Take an RV Trip into the Mystery That is Death Valley

RV trip to Death valley

Death Valley National Park is a place everyone must experience at least once in their life. It’s one of the most unique places in the world. Traveling by RV to Death Valley is not only an adventure of a lifetime, but it’s also affordable. While Death Valley seems very isolated and remote, it’s actually close to both Los Angeles and Las Vegas. However, it is only appropriate to travel here in the late fall through very early spring. Late spring, summer and early fall brings deadly, high temperatures.

Death Valley is designated among the International Dark Sky Parks, allowing you to see the night sky in all its splendor. There is camping in many areas around Death Valley, but please check to see if the area you are interested in is appropriate for your rig.

No matter what time of year you visit, be sure to fill your tanks with plenty of water. Make sure your motorhome, van, or truck is in good repair, and keep your gas tank topped off.

Places to Go In Death Valley

Once you get to the park, play it safe, and only drive on the main roads; GPS is not always accurate in Death Valley. Many visitors have become lost, desperately wandering down unmarked dirt roads, following the directions of Google maps. Furthermore, you may not have cell service here, so you won’t be able to call for help.

Zabriskie Point

If you took the route from Amargosa Valley to Highway 190, the first stop on your journey will be Zabriskie Point. Be sure to stop at the lookout point for an amazing view of the colorful, undulating landscape. The short hike to the viewing area does have a pretty steep incline, so if you have mobility issues, be careful. Once there, you can read about the history of this amazing badlands, as well as the minerals creating this vivid landscape.

Furnace Creek

The next stop on Highway 190 is the Furnace Creek visitor center, where you pay the entrance fee. You can ask the rangers any questions you may have, as well as pick up free maps. This is the largest community within the park, with a general store, gas stations, a few restaurants, and a campground.

The Borax Museum at Furnace Creek has a lot of fascinating artifacts from the borax mining days. The Death Valley History Association is here, offering guided tours of the park during the winter months. Further down the road, you can see the old Harmony Borax plant, with a real 20 mule team wagon in front.

The Salt Creek Interpretive Trail

Keep going on Highway 190, until you see the sign for the Salt Creek Interpretive Trail; it’s a boardwalk that’s easily accessible for anyone. The Salt Creek Trail winds through a surprising small wetlands area. Most of Salt Creek dries up in the summer, however, the end of the trail always has water. There are signs all along the trail telling you all about the unusual wetlands here in the middle of the hottest desert in the world. Once you get to the headwaters, look the rare, endangered Salt Creek Pupfish, a tiny fish that only live here.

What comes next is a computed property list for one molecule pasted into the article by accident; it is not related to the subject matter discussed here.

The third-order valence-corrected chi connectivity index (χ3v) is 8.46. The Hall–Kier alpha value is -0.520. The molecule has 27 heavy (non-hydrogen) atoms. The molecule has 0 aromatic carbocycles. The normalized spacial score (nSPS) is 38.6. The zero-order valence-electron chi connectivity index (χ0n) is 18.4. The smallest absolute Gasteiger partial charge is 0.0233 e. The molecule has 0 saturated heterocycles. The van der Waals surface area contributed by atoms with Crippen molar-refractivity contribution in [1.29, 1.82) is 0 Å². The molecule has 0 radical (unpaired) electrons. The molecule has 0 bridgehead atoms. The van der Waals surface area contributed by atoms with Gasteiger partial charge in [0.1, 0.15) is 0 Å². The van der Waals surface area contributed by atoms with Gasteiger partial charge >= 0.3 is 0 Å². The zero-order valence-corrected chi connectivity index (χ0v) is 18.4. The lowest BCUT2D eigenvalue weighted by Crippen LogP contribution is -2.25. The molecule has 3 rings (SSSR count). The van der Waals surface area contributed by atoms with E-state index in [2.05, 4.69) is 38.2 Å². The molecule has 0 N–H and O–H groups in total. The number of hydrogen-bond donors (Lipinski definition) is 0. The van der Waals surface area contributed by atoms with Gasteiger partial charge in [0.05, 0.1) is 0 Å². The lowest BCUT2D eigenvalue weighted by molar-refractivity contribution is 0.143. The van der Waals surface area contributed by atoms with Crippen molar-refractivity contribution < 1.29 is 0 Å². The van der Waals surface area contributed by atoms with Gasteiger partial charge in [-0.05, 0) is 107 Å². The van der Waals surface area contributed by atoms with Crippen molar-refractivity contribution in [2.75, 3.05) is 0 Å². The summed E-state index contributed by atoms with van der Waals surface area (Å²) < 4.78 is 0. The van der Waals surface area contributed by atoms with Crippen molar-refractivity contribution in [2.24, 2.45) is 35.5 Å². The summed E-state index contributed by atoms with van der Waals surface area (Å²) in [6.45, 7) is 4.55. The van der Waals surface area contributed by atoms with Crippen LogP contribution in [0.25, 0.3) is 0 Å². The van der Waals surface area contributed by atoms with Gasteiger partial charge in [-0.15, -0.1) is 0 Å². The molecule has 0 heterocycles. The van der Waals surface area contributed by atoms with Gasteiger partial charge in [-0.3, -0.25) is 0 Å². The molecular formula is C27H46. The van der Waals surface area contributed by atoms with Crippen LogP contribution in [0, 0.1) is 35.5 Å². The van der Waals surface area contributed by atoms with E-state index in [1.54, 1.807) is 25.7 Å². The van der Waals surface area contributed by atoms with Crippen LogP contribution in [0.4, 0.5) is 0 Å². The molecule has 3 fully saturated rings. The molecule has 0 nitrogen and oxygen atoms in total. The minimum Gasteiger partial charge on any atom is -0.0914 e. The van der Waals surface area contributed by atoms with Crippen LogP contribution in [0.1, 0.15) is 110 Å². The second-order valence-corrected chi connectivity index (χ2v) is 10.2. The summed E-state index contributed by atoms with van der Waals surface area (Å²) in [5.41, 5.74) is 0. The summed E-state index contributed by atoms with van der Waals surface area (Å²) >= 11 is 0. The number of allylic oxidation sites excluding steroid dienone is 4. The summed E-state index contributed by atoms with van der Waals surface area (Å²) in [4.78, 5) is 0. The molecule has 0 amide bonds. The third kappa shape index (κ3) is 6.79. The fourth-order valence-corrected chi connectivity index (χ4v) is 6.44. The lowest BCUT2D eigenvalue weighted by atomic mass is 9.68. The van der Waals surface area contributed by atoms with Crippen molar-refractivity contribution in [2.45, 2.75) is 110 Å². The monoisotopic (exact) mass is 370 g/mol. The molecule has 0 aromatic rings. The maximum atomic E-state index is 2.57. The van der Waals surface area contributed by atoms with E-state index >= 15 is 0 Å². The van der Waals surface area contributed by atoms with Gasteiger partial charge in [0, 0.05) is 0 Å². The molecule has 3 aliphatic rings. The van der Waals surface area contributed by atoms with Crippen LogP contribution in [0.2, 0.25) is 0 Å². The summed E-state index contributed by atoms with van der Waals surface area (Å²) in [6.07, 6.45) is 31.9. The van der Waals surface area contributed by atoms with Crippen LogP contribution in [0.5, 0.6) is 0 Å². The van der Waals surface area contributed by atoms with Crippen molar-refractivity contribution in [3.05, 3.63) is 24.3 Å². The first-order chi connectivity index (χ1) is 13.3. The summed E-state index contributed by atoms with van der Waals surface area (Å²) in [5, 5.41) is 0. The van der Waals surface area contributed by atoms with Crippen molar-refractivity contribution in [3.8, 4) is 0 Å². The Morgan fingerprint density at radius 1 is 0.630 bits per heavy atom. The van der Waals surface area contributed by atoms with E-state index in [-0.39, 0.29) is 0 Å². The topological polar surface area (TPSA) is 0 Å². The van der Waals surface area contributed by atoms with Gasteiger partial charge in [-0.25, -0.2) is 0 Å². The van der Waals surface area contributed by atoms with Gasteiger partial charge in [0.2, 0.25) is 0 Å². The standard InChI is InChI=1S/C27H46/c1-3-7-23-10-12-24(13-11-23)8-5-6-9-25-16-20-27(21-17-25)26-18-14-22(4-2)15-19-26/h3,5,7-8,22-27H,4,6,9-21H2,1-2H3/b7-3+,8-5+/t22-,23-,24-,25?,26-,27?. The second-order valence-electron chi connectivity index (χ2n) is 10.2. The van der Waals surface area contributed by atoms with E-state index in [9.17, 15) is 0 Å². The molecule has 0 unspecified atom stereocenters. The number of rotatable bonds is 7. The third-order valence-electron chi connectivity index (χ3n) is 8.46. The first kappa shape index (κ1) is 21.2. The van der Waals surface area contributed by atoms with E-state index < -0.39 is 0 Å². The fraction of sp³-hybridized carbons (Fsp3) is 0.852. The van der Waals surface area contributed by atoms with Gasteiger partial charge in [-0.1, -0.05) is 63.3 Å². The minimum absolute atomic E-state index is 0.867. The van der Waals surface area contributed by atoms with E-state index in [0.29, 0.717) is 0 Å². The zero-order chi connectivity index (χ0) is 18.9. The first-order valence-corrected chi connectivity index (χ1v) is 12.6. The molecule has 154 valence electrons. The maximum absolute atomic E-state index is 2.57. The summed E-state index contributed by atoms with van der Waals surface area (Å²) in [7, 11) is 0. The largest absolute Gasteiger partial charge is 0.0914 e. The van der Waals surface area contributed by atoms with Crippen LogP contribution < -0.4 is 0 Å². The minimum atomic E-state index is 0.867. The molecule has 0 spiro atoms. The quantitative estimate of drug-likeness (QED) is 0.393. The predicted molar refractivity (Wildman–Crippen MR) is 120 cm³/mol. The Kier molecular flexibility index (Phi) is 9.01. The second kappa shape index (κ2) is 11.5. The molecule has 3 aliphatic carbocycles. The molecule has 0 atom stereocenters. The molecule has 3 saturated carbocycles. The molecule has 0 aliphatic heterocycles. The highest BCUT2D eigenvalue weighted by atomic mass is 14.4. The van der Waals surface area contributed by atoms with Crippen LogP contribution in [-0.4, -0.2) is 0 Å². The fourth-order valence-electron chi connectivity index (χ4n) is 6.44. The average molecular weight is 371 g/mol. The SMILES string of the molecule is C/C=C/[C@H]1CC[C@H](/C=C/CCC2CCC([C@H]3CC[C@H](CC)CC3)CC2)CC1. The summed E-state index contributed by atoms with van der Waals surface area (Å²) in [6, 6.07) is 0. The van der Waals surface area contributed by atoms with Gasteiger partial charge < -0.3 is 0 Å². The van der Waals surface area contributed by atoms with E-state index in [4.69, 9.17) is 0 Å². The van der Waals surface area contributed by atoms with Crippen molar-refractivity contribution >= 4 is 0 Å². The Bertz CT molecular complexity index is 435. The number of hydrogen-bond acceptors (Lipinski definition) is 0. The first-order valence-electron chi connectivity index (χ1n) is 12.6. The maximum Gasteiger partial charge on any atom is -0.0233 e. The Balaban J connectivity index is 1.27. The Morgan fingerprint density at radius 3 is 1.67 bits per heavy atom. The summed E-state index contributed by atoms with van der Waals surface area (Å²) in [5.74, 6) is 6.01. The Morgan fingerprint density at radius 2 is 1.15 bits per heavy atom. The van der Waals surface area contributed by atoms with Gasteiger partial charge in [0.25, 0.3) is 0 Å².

Mesquite Sand Dunes

While not the only sand dunes here, these are the most accessible. Mesquite Sand Dunes is one of the places where the original Star Wars was filmed; it’s the planet of Tatooine, the home of Luke Skywalker.

Stovepipe Wells

There is a place to gas up your RV, a general store, a bar, and a ranger station here. Stovepipe Wells is a good place to stop to fill up the gas tank and get some snacks.

Mosaic Canyon

If you are an aficionado of slot canyons, this one is easy. The polished rock walls of Mosaic Canyon are caused by flash floods, so it’s important to never enter any slot canyon if it looks like rain.

Artist’s Palette

The world-renowned Artist’s Palette covers 9-miles, and parts of the road are very twisty and narrow. It may not be appropriate if you have a big-rig. This is also a popular drive, so be prepared for traffic.

The first viewing area has a pretty big parking lot, but climbing up to the viewing area can be a challenge. If you make it, the views of the undulating, painted hills are jaw-dropping. The second viewing area has a smaller parking lot and a shorter climb, and the colors of the hills from here are much more vivid. This is definitely the place to take some pictures.

Devil’s Golf Course

If you take a turn onto Salt Pool Road, you’ll discover an otherworldly landscape of mounds encrusted with a fragile layer of sand. If you walk over the mounds, they make strange popping sounds, however, be careful; sometimes the ground opens up to the salt pools beneath the surface.

Natural Bridge

The Natural Bridge Canyon Trail takes you on a 1-mile hike to Death Valley’s most popular natural bridge. Half a mile from the entrance, the red sandstone canyon walls form a 50-foot tall natural bridge across the canyon.

Badwater Basin

This is the park’s most famous location; it is the lowest point inNorth America, as well as the hottest and driest place on earth. Among the first things, you’ll see is the small pool of very concentrated saltwater that never dries out. Beyond that, gleaming salt flats stretch as far as the eye can see, to the based of the distant, snow-capped mountains. Walking onto the surreal, white salt flats is an otherworldly experience you won’t forget.

Ashford Mill

The last stop on this journey is Ashford Mill. This place is the ruins of a once a thriving gold mining town. Ashford Mill was built by the Ashford brothers way back in 1914. This is where gold ore from the Golden Treasure Mine, 5-miles to the east, was processed. Sadly, all that remains of Ashford Mill today are a handful of crumbling ruins.

Death Valley is a place filled with both history and mystery; from the miners of the early 20th century, to the eons of geologic history it took to form this strange place, Death Valley should be on the bucket list of every RVer.

Comments are closed.